Scripture and Tradition
Interestingly, the challenge of how to handle Scripture and background studies parallels the challenge that the church faced with how to handle tradition. Anthony Lane outlines several different approaches to tradition in church history in the article “Scripture, Tradition and Church: An Historical Survey,” Vox Evangelica 9 (1975). One of the earliest view is the “complementary view” of Scripture and tradition (called Tradition I by Heiko Oberman). On this view Scripture and tradition have the same content. The function of tradition in this view is to provide the correct interpretation of Scripture. Problematically, this view makes tradition an “external interpretive authority.” What is more, by the time of the Reformation it had become clear that tradition was a faulty “external interpretive authority.”
The magisterial reformers, however, did not reject the use of tradition altogether. They adopted an approach that Lane labels “the ancillary view.” On this view, tradition held no authority, but it remained a useful tool for rightly interpreting Scripture and guarding against potential errors. Tradition was held in high regard, and extensive use was made of it, but it held no interpretive authority (or if it did, in the forms of creeds and confessions, it was a ministerial authority subject to the greater authority of Scripture itself).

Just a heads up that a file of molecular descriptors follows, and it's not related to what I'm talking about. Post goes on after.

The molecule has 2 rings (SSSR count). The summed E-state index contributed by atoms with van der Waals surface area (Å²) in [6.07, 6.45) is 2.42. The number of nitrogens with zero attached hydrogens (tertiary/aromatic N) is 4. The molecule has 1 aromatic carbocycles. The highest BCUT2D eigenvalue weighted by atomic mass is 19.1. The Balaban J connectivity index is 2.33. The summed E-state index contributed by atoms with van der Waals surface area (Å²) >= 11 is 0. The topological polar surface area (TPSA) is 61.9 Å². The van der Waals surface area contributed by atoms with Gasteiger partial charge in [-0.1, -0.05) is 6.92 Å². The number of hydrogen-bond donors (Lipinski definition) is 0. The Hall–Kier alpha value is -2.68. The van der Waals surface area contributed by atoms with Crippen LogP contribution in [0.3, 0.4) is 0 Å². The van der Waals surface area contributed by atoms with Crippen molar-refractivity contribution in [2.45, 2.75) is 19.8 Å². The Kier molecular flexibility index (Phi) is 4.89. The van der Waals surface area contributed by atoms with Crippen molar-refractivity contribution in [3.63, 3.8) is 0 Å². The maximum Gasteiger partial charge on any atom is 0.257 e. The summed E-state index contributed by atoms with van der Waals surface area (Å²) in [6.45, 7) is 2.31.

In my view the ancillary approach to Scripture and tradition is the correct one. It correctly values tradition, but it rightly subjects tradition to the authority of Scripture.
Tradition and Bible Background
There seems to be a tendency among those who greatly value study of background or comparative materials to devalue tradition. For instance, John Walton writes: